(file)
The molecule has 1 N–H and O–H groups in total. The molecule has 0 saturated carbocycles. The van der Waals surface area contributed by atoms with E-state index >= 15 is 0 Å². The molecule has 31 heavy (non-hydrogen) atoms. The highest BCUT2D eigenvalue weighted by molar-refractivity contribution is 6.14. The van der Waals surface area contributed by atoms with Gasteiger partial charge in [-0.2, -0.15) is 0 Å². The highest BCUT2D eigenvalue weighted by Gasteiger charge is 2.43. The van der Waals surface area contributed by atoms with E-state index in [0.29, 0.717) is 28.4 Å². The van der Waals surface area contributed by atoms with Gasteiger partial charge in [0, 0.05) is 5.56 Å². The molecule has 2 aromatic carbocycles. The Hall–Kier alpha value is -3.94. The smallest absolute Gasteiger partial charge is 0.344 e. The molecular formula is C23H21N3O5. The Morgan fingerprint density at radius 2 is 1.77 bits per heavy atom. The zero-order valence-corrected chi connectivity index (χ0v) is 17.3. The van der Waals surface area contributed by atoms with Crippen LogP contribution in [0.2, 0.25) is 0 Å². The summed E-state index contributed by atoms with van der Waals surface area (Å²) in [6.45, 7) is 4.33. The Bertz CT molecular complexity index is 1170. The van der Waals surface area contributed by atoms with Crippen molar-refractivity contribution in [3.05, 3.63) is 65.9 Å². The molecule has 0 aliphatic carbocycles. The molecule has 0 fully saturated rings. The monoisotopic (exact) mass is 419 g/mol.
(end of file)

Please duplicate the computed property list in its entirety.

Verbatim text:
The molecule has 1 N–H and O–H groups in total. The molecule has 0 saturated carbocycles. The van der Waals surface area contributed by atoms with E-state index >= 15 is 0 Å². The molecule has 31 heavy (non-hydrogen) atoms. The highest BCUT2D eigenvalue weighted by molar-refractivity contribution is 6.14. The van der Waals surface area contributed by atoms with Gasteiger partial charge in [-0.2, -0.15) is 0 Å². The highest BCUT2D eigenvalue weighted by Gasteiger charge is 2.43. The van der Waals surface area contributed by atoms with E-state index in [0.29, 0.717) is 28.4 Å². The van der Waals surface area contributed by atoms with Gasteiger partial charge in [0, 0.05) is 5.56 Å². The molecule has 2 aromatic carbocycles. The Hall–Kier alpha value is -3.94. The smallest absolute Gasteiger partial charge is 0.344 e. The molecular formula is C23H21N3O5. The Morgan fingerprint density at radius 2 is 1.77 bits per heavy atom. The zero-order valence-corrected chi connectivity index (χ0v) is 17.3. The van der Waals surface area contributed by atoms with Crippen LogP contribution in [0.2, 0.25) is 0 Å². The summed E-state index contributed by atoms with van der Waals surface area (Å²) in [6.45, 7) is 4.33. The Bertz CT molecular complexity index is 1170. The van der Waals surface area contributed by atoms with Crippen molar-refractivity contribution in [3.05, 3.63) is 65.9 Å². The molecule has 0 aliphatic carbocycles. The molecule has 0 fully saturated rings. The monoisotopic (exact) mass is 419 g/mol.